To Engler’s surprise, cranking out extra vinculin in the heart also created “superflies” with remarkably enhanced longevity, sometimes more than doubling fly lifespan. But while this supported the idea that vinculin was critical for a heart tissue tune-up, the researchers didn’t understand how or why this was helping the flies live longer.

In an effort to solve the mystery, lead author Ayla Sessions monitored the health and longevity of the same strain of superflies from several different angles. Once again, the superflies outlived their regular peers—but Sessions additionally found that they also exhibited superior athletic ability, using their newfound powers to scuttle across floors and scale sizable walls.

What’s more, like human athletes, the superflies were more efficient at using oxygen and sugar to power their movements. When Sessions fed the flies a labeled form of glucose, she saw that sugars from the flies’ diet were being funneled into hyper-efficient pathways that churned out extra fuel for cells. In fact, these superflies looked eerily like long-lived flies of past works from other groups—except those flies had undergone lifestyle modifications (like caloric restriction), not genetic ones. Somehow, even though vinculin’s extra structural glue was relegated to only a specific part of the body, this change was having robust and far-reaching consequences on overall health.

“Out of millions of cells [in the fly], just 102 cells [in the heart] end up creating this systemic effect,” Engler says. “And that was pretty surprising to us.”

This is the first time that researchers have linked changes in the mechanics of cells to metabolism, and may provide insight into how having a strong heart maintains a healthy metabolism. Sessions and Engler theorize that the increased strength of the superfly heart is what makes all the difference. With more vinculin to bundle them together, the cells of even an older heart need less fuel to contract efficiently—meaning the heart as a whole is better at utilizing energy. This not only frees up sugars for other tissues, but also equips the heart to better distribute that fuel to the rest of the body. And voila: superfly stamina.

“[It’s good to] focus on living longer, but if quality of life is poor, there’s no benefit to that,” Sessions says. “Not only are we increasing lifespan, but we’re increasing metabolism and energy utilization later in life.”

Because the profiles of vinculin-producing flies so closely resemble those of, say, calorically-restricted flies, Engler feels that this work strongly corroborates the findings of other longevity studies. “You’re tweaking the same pathways, just through different mechanisms—but they achieve the same ends,” he explains.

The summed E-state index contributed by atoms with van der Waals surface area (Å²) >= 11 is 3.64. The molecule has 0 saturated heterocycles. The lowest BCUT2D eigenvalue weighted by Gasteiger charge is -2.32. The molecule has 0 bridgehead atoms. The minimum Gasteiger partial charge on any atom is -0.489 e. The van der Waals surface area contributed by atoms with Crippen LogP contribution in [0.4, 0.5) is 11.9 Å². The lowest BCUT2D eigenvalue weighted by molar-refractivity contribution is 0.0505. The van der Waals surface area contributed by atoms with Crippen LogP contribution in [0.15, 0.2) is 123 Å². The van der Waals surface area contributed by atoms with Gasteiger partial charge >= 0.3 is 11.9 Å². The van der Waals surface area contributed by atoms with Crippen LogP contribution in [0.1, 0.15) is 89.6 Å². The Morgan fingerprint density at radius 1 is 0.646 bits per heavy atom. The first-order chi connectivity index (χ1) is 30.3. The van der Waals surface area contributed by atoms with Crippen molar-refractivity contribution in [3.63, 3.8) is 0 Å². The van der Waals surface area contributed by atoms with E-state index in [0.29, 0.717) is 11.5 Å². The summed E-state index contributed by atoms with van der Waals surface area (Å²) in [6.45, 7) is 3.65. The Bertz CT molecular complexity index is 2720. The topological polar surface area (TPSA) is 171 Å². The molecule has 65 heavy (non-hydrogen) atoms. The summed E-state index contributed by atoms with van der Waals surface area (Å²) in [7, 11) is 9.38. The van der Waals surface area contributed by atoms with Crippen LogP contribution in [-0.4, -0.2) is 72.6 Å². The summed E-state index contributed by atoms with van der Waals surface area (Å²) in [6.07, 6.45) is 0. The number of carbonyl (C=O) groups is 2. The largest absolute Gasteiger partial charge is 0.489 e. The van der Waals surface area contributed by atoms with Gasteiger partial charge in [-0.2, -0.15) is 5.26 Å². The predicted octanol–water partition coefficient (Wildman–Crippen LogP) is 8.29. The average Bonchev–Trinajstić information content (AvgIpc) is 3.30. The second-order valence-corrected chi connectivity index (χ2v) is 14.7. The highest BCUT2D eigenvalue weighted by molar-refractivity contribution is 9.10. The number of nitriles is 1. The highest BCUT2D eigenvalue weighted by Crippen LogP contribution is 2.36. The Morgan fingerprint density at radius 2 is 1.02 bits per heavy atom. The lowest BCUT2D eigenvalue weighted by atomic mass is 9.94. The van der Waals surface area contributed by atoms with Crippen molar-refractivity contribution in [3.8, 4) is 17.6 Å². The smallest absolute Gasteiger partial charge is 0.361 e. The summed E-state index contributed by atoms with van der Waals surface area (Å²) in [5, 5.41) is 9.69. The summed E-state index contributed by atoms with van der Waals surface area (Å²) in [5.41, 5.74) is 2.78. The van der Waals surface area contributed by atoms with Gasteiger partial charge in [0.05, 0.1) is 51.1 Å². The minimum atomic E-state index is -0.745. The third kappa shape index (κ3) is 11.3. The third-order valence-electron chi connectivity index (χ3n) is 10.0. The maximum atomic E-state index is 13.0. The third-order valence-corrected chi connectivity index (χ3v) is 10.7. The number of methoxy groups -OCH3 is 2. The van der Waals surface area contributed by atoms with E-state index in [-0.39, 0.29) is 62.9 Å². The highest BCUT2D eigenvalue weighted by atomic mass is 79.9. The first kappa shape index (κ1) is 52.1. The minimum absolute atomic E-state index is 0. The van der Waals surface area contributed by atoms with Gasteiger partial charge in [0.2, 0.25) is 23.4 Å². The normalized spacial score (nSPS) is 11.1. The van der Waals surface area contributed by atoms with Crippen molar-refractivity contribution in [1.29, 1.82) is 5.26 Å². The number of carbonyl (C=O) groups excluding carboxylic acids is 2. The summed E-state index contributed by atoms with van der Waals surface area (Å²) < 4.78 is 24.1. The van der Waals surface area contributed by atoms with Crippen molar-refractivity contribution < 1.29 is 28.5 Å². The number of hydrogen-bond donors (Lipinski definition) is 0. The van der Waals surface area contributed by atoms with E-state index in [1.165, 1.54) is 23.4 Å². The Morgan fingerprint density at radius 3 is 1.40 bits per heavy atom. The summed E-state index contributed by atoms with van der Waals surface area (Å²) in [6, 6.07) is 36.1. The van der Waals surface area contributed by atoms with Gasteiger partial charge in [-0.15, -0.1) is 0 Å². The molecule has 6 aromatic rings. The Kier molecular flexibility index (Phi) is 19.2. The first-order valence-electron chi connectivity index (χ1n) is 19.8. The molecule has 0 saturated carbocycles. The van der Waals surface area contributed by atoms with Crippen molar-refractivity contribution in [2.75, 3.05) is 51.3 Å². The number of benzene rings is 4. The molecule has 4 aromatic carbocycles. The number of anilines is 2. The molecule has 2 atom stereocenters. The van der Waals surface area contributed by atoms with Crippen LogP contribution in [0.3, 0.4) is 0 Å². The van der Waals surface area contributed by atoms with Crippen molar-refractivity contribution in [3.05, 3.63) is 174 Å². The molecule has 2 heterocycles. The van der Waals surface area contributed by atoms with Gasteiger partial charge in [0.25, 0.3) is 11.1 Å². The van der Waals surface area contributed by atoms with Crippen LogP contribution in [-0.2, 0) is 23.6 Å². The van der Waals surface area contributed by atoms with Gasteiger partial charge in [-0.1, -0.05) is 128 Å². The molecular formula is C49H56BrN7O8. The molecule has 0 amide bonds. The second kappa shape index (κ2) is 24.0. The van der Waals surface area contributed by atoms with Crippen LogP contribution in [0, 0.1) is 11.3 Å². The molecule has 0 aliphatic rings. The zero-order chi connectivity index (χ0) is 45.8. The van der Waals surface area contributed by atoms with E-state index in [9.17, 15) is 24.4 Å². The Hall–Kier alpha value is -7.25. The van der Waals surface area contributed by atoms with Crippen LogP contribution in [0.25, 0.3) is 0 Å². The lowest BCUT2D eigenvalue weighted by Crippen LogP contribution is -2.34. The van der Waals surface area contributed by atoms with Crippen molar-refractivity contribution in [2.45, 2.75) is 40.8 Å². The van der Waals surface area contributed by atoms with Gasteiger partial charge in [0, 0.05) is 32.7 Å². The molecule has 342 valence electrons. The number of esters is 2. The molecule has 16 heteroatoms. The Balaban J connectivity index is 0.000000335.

“Ignoring the circulatory system’s role in metabolism is a little one-sided,” adds Sessions. “Metabolism and heart function go hand in hand.”

In future work, Engler’s team plans to continue to suss out the links between tissue structure and metabolism, mindful of the fact that this information may someday contribute to the synthesis of longevity-promoting drugs—some of which may even target proteins like vinculin.

Kristine DeLeon-Pennell, a professor of cardiovascular sciences at the Medical University of South Carolina who was not affiliated with the study, praises the work for opening new doors in future clinical contexts. “With metabolic syndromes on the rise in cardiac patients, it’s really interesting that vinculin could be a link to what we’re actually seeing in the clinic,” she says, adding that this could equip doctors to better monitor elderly patients with low levels of vinculin.

But Engler cautions that much work still needs to be done: We’re a long way from capitalizing on vinculin in the hearts of humans. “We’re not trying to suggest that there’s a pill you can take, or that you need to start modifying your diet so you maintain your metabolism for longer,” he explains. “And it’s certainly not the fountain of youth.”

DeLeon-Pennell also stresses that the work should be confirmed in more complex organisms like mammals before the research can progress.

For now, there’s still good news: Flies can be bred to live longer.

The bad news? Flies can be bred to live longer.

About Katherine J. Wu
Katherine J. Wu

Katherine J. Wu is a Digital Editor at PBS NOVA and Story Collider producer. She holds a Ph.D. in Microbiology and Immunobiology from Harvard University. Previously, she served as a AAAS Mass Media Fellow at Smithsonian magazine.